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Masking 2.0

“Do what you can within your power to reduce, delay or stop the crisis. Weigh action based on your organization’s core values. Keep sharp eyes on outcomes and fluctuating circumstances.” [Come Out Stronger, from the Preface]

These are fundamentals of effective crisis leadership. When it comes to Covid, we seem to be doing a poor job following them. Sure, current data is trending toward improved C19/variant conditions and lowered risks, but it’s hard to understand why few are wearing a mask.

In the U.S. today, tens of thousands are still hospitalized with Covid. More than 60,000 new infections are reported across the country daily and, as most authorities are quick to note, that number is a gross underestimate of how many of us actually have the virus. Most dramatically, about 400 victims are still dying here every day.

Given improving trends, I can appreciate why people are wearing masks less, going without outdoors, or in small gatherings with close, vaccinated friends. But, why are so many so quick to stop wearing masks at all? Easing up doesn’t mean stopping. Even if we are nearing the finish line, as we all hope, the race is still on. Now is not the time to chuck all caution.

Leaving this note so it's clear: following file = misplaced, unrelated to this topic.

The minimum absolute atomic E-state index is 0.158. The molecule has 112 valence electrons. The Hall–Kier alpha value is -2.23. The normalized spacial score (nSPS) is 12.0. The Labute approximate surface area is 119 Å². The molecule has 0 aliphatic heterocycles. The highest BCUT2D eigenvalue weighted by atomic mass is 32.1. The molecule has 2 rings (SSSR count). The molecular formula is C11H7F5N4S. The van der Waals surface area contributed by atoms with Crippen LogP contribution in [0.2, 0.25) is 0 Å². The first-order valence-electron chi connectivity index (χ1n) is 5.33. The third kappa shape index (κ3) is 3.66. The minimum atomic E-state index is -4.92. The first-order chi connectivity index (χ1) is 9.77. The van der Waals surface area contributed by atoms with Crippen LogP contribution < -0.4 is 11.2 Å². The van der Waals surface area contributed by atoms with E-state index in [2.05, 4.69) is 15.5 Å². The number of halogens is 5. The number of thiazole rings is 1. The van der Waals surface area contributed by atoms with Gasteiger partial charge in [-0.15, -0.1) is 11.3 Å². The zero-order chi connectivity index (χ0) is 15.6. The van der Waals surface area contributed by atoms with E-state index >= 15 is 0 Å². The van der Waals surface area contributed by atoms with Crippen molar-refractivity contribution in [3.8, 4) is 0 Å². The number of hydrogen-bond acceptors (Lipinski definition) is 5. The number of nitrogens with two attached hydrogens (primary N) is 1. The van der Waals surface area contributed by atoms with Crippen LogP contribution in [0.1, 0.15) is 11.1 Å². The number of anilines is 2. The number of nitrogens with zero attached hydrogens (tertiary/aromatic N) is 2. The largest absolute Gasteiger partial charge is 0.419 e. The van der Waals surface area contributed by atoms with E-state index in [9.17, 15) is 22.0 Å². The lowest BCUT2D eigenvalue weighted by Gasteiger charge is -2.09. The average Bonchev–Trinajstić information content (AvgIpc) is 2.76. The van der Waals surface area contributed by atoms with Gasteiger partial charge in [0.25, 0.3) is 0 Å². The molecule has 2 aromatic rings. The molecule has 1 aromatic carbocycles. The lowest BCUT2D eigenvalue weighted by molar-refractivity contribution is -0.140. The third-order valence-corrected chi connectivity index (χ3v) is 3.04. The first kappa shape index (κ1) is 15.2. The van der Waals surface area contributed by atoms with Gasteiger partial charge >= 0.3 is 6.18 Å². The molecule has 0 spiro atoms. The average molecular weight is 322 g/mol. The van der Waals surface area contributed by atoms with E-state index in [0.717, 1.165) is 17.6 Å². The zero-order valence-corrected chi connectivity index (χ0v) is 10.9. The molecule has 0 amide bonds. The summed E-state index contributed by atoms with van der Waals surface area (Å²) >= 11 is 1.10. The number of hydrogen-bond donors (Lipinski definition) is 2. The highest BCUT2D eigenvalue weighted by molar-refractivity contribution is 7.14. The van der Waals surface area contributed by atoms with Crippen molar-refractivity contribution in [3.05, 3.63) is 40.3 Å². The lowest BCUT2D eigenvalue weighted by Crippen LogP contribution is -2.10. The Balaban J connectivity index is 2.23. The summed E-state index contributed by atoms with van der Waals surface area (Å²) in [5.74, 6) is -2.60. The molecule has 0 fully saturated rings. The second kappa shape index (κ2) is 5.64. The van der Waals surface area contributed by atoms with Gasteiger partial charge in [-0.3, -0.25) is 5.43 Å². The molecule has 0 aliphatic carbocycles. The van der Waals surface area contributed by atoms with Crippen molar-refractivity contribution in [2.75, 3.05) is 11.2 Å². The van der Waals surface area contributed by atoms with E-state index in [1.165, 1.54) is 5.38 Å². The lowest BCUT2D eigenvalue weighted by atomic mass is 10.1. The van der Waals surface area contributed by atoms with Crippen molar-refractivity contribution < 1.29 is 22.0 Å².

Perhaps an evolution to “Masking 2.0,” abiding with precaution under obvious circumstances, could be a symbol of embracing the current new-normal, and remaining vigilant for what may lie ahead. Mask in crowded, higher-risk settings (airports, movie theaters, concerts, sports spectating). Mask when it’s easy (shopping, waiting rooms, airplanes). Mask when you’re concerned about the health of those around you. Accept that having all shots doesn’t equal invulnerability. Think resilience over annoyance. Remember that your mask can still protect you, someone you love, a colleague, an external stakeholder, or someone you don’t even know.

Take pride in following the code of exceptional crisis leaders: Do what you can within your power, even selectively, to reduce, delay or stop the Covid crisis. Keep up today’s lesser effort so that, together, we can all come out stronger.

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